Many children said they lived in poverty, were unable to access school fees, and were excluded from systems of support. For example, the fund for assistance to survivors provides support only to individuals who were alive and affected by the genocide between October 1990 and December 1994. This means children born of conflict-related sexual violence who were born in 1995 are ineligible for genocide-related social and financial assistance.

Shared strength

And yet, against great odds, many mothers and children found strength and support in each other. Some mothers referred to their children as a “gift from God”:

I hated her when I was pregnant. But when I found out after the genocide that everyone in my family was dead – my parents, my seven siblings – I started wishing that she could be born so that I can have a family. I called her (name) because I loved her so much … because of how she was born. I was raped, so not being able to find out who is her father makes me feel like I’m her mother and her father.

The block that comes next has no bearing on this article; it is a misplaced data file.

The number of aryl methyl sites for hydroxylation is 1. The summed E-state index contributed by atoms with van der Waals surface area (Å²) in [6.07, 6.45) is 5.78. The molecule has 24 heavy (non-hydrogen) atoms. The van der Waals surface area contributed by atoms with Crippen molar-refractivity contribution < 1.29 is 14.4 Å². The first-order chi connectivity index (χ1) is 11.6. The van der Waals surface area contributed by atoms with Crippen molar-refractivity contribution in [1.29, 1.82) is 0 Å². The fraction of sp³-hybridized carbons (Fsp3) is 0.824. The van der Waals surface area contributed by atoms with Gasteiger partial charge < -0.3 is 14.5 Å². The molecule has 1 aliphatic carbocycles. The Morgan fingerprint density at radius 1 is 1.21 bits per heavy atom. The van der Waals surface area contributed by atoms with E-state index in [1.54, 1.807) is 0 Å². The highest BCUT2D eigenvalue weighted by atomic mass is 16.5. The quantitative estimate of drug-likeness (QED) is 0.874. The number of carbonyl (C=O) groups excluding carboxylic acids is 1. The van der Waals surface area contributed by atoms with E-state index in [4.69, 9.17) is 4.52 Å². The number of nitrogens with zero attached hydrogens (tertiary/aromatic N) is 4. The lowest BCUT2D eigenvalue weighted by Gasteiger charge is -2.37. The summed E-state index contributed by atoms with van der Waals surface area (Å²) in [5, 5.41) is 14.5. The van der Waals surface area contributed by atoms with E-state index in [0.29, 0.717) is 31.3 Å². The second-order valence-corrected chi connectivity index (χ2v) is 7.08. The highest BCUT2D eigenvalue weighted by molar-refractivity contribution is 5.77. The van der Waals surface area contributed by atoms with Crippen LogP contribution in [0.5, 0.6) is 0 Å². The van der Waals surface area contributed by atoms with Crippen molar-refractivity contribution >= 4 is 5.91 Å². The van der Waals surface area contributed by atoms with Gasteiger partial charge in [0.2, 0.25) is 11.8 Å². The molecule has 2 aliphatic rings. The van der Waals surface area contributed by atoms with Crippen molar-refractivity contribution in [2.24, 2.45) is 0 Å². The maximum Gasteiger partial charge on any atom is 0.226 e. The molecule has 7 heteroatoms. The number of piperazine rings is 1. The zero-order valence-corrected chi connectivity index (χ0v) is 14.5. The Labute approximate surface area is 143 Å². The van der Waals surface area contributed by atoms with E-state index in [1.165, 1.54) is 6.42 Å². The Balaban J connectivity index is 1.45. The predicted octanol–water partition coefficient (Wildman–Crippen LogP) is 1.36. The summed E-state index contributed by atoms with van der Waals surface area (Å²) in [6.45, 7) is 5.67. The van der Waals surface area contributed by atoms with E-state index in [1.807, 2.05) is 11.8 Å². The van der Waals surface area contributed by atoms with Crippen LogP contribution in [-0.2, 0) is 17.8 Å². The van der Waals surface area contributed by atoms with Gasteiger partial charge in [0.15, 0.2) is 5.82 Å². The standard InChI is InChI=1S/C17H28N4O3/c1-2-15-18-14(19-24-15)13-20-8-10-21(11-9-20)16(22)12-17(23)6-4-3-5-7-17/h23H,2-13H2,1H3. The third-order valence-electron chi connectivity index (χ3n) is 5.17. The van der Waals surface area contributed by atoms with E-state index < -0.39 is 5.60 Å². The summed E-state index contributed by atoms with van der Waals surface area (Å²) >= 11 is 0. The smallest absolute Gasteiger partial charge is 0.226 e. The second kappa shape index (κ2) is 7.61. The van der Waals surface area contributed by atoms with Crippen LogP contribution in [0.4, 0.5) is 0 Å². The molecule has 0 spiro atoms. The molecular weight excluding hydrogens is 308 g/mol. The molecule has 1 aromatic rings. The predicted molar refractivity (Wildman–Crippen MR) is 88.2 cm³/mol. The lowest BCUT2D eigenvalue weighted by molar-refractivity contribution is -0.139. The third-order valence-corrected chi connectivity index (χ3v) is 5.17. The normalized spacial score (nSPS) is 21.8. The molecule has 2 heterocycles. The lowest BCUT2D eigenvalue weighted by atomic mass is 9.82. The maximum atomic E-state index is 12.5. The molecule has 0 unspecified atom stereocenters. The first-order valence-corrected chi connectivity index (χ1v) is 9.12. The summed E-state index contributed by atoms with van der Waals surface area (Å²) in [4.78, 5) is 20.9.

In turn, many children held strong bonds with their mothers, and emphasised the support and care they received:

My mother is my best friend. My mom was requested by many members of her family to reject me, but she never did it. Instead, she took care of me like other children. She showed me love and I love her as well.

Given the vast scale of Rwanda’s violence, its intimate nature of neighbour killing neighbour, the devastating losses and lasting scars, the challenge of (re)building the social fabric is evident and ongoing, decades later. In the face of profound adversity, mothers and children have shown immense and shared strength, capacity, and resilience in overcoming their histories of violence.

This article was first published on the Conversation:

Koert Lindijer
Koert Lindijer
Koert Lindijer has been a correspondent in Africa for the Dutch newspaper NRC since 1983. He is the author of four books on African affairs.